Incident Name: Griffith Park Fire
Date: 10/3/33, 1426 hours
Personnel: many local hires during the Depression
Agency/Organization: Los Angeles County
Position: mostly inexperienced people hired to fight fire
Summary: When Santa Ana winds began to blow on October 3, 1933, the chaparral was dry. A fire began in Griffith Park, NNE of Los Angeles. As it grew, nearby local fire departments responded and 3,780 out-of-work men who had been hired for clearing brush at 40 cents an hour volunteered or were pressed into service to fight fire with shovels, wet sacks and their bare hands. Mineral Wells Canyon, nearby Dam Canyon and the ridge that separated the two were involved. About 1500 hours, the wind -- which had been blowing gently down-canyon -- shifted, and the fast fire moving up-canyon killed many who could not outrun it. The reported number of dead vary because of the chaos and transient nature of the workers. Some put the number of dead at 29, at 33, at 52 or more. More than 150 others were injured. The actual number is unknown. Bodies were burned beyond recognition and many had no identifying possessions or families to miss them.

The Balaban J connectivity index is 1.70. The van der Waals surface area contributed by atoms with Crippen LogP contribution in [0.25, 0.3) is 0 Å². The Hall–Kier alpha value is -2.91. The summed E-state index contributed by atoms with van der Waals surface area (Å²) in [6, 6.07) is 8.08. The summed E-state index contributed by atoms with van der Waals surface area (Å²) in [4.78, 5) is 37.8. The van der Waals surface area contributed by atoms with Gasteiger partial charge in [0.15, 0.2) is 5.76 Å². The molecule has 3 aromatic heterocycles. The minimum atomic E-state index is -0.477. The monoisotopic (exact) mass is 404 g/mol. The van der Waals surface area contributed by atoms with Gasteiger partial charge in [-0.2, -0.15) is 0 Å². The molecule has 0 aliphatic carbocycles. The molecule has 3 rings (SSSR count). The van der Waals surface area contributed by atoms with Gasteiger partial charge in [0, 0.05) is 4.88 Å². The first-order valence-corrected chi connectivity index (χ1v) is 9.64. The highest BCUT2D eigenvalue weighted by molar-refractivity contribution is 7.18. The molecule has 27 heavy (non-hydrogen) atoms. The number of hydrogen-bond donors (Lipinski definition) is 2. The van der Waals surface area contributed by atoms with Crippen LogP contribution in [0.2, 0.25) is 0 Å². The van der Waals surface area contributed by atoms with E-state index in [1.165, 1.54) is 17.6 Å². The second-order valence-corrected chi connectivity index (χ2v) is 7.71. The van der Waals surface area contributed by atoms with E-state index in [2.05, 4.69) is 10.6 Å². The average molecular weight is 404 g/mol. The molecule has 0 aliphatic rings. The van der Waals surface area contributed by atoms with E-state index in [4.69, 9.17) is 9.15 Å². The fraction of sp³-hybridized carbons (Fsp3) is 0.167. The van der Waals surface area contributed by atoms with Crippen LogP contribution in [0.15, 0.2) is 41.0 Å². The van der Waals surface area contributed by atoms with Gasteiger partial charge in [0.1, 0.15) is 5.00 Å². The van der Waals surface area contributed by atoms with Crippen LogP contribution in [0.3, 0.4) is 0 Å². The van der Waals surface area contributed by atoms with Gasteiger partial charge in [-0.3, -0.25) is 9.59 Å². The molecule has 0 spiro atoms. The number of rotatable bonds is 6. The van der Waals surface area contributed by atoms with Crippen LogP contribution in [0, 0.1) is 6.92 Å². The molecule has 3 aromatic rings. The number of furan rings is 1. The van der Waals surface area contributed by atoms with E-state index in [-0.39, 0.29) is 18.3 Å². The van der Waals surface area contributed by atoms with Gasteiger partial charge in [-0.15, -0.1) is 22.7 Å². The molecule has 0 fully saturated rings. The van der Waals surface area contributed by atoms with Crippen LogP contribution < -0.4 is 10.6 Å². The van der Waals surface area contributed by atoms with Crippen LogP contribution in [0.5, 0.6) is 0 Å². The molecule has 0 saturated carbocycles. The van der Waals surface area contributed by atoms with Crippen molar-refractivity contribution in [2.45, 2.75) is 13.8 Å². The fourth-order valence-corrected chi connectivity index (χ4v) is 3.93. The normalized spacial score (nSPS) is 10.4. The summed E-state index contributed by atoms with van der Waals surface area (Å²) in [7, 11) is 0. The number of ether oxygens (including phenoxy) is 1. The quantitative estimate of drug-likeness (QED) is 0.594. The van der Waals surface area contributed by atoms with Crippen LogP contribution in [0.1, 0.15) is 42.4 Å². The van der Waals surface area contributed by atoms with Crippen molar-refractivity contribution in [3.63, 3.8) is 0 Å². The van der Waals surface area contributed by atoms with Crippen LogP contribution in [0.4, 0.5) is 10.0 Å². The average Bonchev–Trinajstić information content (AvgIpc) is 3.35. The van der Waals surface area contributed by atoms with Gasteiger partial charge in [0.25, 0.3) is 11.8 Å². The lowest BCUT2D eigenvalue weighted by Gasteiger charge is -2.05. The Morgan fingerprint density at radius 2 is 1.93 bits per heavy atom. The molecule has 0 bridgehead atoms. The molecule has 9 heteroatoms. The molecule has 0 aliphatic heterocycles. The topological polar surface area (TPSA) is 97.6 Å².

Engine 56, Hose 27 along with 50 Mountain Patrolmen responded and contained the fire to 46.83 acres.
- Glendale NewsPress Article from 1993: The Griffith Park Fire
- Campbell & Schubert's Fire Prediction Model: Wind, slope and solar were in alignment.
- Griffith Park, October 4, 1933
Contributors to this article: Griffith Park photo front and back from The Collection of JohnMac; Doug Campbell
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